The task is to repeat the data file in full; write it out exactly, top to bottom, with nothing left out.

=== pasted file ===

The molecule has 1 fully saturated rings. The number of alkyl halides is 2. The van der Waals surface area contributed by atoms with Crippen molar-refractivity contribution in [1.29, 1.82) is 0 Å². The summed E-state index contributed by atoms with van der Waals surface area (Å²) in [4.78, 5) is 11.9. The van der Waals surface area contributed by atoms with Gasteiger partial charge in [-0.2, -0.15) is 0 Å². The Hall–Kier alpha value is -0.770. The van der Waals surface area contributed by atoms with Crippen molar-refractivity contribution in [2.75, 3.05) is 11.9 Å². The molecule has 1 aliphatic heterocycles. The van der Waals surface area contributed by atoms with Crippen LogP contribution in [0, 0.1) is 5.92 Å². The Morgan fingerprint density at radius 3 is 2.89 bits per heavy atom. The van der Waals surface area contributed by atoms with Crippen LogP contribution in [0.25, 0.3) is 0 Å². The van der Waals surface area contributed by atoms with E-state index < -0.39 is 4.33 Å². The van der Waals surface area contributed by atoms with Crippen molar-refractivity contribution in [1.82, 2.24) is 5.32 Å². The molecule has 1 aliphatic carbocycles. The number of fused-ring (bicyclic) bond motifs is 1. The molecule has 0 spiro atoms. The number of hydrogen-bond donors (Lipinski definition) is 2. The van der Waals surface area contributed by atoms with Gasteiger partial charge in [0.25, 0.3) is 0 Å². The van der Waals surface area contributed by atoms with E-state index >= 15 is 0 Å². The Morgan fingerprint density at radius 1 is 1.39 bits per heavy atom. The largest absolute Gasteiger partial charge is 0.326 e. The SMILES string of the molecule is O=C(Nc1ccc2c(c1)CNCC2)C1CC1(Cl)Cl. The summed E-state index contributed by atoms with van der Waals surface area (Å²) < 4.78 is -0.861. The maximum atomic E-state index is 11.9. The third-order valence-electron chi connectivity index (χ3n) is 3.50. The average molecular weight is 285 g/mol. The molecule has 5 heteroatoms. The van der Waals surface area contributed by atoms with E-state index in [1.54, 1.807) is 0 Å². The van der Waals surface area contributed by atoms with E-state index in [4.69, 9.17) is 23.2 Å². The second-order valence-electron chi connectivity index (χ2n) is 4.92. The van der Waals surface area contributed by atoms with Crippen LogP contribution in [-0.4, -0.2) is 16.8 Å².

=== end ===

The molecule has 1 fully saturated rings. The number of alkyl halides is 2. The van der Waals surface area contributed by atoms with Crippen molar-refractivity contribution in [1.29, 1.82) is 0 Å². The summed E-state index contributed by atoms with van der Waals surface area (Å²) in [4.78, 5) is 11.9. The van der Waals surface area contributed by atoms with Gasteiger partial charge in [-0.2, -0.15) is 0 Å². The Hall–Kier alpha value is -0.770. The van der Waals surface area contributed by atoms with Crippen molar-refractivity contribution in [2.75, 3.05) is 11.9 Å². The molecule has 1 aliphatic heterocycles. The van der Waals surface area contributed by atoms with Crippen LogP contribution in [0, 0.1) is 5.92 Å². The Morgan fingerprint density at radius 3 is 2.89 bits per heavy atom. The van der Waals surface area contributed by atoms with Crippen LogP contribution in [0.25, 0.3) is 0 Å². The van der Waals surface area contributed by atoms with E-state index < -0.39 is 4.33 Å². The van der Waals surface area contributed by atoms with Crippen molar-refractivity contribution in [1.82, 2.24) is 5.32 Å². The molecule has 1 aliphatic carbocycles. The number of fused-ring (bicyclic) bond motifs is 1. The molecule has 0 spiro atoms. The number of hydrogen-bond donors (Lipinski definition) is 2. The van der Waals surface area contributed by atoms with Gasteiger partial charge in [0.25, 0.3) is 0 Å². The van der Waals surface area contributed by atoms with E-state index >= 15 is 0 Å². The Morgan fingerprint density at radius 1 is 1.39 bits per heavy atom. The largest absolute Gasteiger partial charge is 0.326 e. The SMILES string of the molecule is O=C(Nc1ccc2c(c1)CNCC2)C1CC1(Cl)Cl. The summed E-state index contributed by atoms with van der Waals surface area (Å²) < 4.78 is -0.861. The maximum atomic E-state index is 11.9. The third-order valence-electron chi connectivity index (χ3n) is 3.50. The average molecular weight is 285 g/mol. The molecule has 5 heteroatoms. The van der Waals surface area contributed by atoms with E-state index in [1.54, 1.807) is 0 Å². The van der Waals surface area contributed by atoms with E-state index in [4.69, 9.17) is 23.2 Å². The second-order valence-electron chi connectivity index (χ2n) is 4.92. The van der Waals surface area contributed by atoms with Crippen LogP contribution in [-0.4, -0.2) is 16.8 Å².